“I’d been trying to give my practice away for three years, and I’ve had medical students that have come through my office and felt that the kind of practice I did — which was a solo, private, community-based practice where I owned my own practice — was exactly what they wanted to do, only they couldn’t afford to do it.
“Even giving my practice away was not a viable option when medical students come out with $300,000 worth of debt and could get a much higher salary than I could offer” working in bigger practices, Rogers said.
And, government health insurance programs reimburse larger practices at a higher rate than smaller practices, Rogers said, so doctors flock there.
No real connection
But Rogers says patient care suffers when doctors consolidate their efforts into larger practices, since they’re located outside rural areas.
“In these larger corporate practices, the chances of (patients) even seeing their own doctor are small,” Rogers said. “When you call over, you’re going to get a menu that you have to push nine times and then finally get somebody to call you back who has no idea who you are. In smaller practices, you know your own patients and that translates into better care.”
He says fewer patients are hospitalized within 30 days of discharge in smaller practices compared to bigger ones.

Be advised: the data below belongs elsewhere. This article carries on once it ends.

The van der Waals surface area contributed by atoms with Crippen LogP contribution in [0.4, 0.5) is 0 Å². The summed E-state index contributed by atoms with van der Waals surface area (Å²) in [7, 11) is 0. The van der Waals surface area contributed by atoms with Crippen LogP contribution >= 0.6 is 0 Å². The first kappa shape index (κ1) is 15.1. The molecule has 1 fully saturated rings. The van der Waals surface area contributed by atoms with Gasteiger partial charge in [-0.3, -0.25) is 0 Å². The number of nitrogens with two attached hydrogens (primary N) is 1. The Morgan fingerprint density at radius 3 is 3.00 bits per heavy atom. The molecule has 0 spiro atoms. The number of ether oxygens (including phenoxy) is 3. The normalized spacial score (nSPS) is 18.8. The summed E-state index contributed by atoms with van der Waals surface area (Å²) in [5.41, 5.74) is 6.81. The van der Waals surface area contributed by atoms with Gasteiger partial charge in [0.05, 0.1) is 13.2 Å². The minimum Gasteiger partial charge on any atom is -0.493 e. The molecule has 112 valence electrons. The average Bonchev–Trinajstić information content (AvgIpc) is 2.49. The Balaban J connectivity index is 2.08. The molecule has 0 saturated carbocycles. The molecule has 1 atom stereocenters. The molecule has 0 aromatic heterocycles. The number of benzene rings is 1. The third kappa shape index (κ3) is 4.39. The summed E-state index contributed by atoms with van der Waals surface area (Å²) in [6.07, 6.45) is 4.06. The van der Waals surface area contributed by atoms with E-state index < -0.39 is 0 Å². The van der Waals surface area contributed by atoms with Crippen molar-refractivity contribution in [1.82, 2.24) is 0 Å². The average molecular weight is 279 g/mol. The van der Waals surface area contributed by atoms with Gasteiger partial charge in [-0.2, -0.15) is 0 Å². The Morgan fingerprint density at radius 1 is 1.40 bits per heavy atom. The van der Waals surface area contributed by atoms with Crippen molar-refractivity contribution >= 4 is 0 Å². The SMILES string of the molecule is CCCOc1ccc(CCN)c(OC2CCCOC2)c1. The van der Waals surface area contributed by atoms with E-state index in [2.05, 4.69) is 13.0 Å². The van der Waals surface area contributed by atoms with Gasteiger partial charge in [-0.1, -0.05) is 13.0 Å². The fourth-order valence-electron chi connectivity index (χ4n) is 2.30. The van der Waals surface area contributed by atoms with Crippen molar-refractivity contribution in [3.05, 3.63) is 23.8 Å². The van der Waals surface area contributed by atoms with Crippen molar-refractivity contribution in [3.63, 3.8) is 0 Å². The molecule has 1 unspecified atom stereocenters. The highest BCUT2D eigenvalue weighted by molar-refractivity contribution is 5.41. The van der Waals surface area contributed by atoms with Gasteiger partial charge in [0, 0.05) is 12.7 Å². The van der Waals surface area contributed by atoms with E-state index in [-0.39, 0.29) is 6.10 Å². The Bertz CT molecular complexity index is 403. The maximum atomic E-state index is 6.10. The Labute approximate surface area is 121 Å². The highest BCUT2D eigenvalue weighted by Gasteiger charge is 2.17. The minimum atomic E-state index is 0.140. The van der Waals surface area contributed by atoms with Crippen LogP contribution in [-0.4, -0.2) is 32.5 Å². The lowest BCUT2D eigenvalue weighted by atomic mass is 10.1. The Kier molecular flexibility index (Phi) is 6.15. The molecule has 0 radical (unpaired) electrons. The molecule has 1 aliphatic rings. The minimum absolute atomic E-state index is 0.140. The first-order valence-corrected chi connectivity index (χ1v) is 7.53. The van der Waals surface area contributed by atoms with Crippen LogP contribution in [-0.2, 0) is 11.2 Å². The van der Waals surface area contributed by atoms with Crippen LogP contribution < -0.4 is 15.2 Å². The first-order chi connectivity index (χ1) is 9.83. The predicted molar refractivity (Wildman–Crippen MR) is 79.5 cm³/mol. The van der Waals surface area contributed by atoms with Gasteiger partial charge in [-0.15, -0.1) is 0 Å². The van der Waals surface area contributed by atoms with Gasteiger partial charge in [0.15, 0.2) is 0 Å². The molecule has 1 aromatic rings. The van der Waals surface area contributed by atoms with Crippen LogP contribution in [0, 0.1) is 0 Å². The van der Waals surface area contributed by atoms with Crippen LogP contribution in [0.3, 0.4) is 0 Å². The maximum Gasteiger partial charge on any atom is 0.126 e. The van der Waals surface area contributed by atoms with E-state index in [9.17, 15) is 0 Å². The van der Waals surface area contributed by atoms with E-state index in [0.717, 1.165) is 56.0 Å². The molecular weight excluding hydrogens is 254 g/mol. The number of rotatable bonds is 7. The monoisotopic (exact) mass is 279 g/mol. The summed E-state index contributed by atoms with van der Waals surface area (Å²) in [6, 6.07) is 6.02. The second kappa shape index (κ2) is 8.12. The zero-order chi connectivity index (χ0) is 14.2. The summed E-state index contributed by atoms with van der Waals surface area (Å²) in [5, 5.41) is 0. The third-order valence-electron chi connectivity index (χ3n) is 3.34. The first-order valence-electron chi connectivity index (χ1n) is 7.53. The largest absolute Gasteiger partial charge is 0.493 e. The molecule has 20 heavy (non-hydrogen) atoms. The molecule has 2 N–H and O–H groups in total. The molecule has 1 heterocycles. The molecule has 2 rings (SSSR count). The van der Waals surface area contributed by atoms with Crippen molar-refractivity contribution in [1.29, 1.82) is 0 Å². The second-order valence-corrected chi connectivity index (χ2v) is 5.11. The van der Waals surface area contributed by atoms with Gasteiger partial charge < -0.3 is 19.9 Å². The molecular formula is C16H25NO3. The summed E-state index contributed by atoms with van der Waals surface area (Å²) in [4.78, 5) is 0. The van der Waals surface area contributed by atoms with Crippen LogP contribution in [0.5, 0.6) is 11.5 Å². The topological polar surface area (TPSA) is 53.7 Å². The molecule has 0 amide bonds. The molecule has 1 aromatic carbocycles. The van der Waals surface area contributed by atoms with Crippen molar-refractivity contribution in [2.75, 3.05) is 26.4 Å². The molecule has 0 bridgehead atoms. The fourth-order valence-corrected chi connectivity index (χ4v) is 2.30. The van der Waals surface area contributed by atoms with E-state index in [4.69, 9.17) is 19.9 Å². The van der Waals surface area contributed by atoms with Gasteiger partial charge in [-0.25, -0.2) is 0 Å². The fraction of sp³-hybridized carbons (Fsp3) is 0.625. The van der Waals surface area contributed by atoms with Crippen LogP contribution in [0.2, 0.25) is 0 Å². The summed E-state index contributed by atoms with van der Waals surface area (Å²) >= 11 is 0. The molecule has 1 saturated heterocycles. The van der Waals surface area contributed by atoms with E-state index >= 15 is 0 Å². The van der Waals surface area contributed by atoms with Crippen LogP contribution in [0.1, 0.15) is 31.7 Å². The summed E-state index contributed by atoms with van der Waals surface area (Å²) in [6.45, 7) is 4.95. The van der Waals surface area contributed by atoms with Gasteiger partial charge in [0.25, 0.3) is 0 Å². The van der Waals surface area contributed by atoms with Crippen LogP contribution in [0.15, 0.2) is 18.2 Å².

And overall, communities are healthier when they have a private practice, Rogers said.
“There’s no investment in the community. When I set up my practice in Johnson, I owned the practice. My name was on it. I had my building. Now, if a doctor works for a large nonprofit organization, it’s a job. They’re employees, and they can take their 401(k) and move to a better opportunity. There’s no real commitment to the community, to your practice,” Rogers said.
What about the spouses?
Christopher Towne, director of federally qualified health center operations at Northern Counties Health Care and a member of the Morristown Select Board, said he handles recruitment and retention of providers, and he struggles to find them.
“The demand just far exceeds the supply. It’s a changing environment. There’s simply not as many choosing that residency,” he said.
“The other barrier that we face is often providers or physicians are married to other professionals, so our particular area, especially Lamoille County, is not dissimilar to the Northeast Kingdom. There are just not a lot of professional-level jobs. When someone moves here, we are often looking for jobs for two people,” Towne said.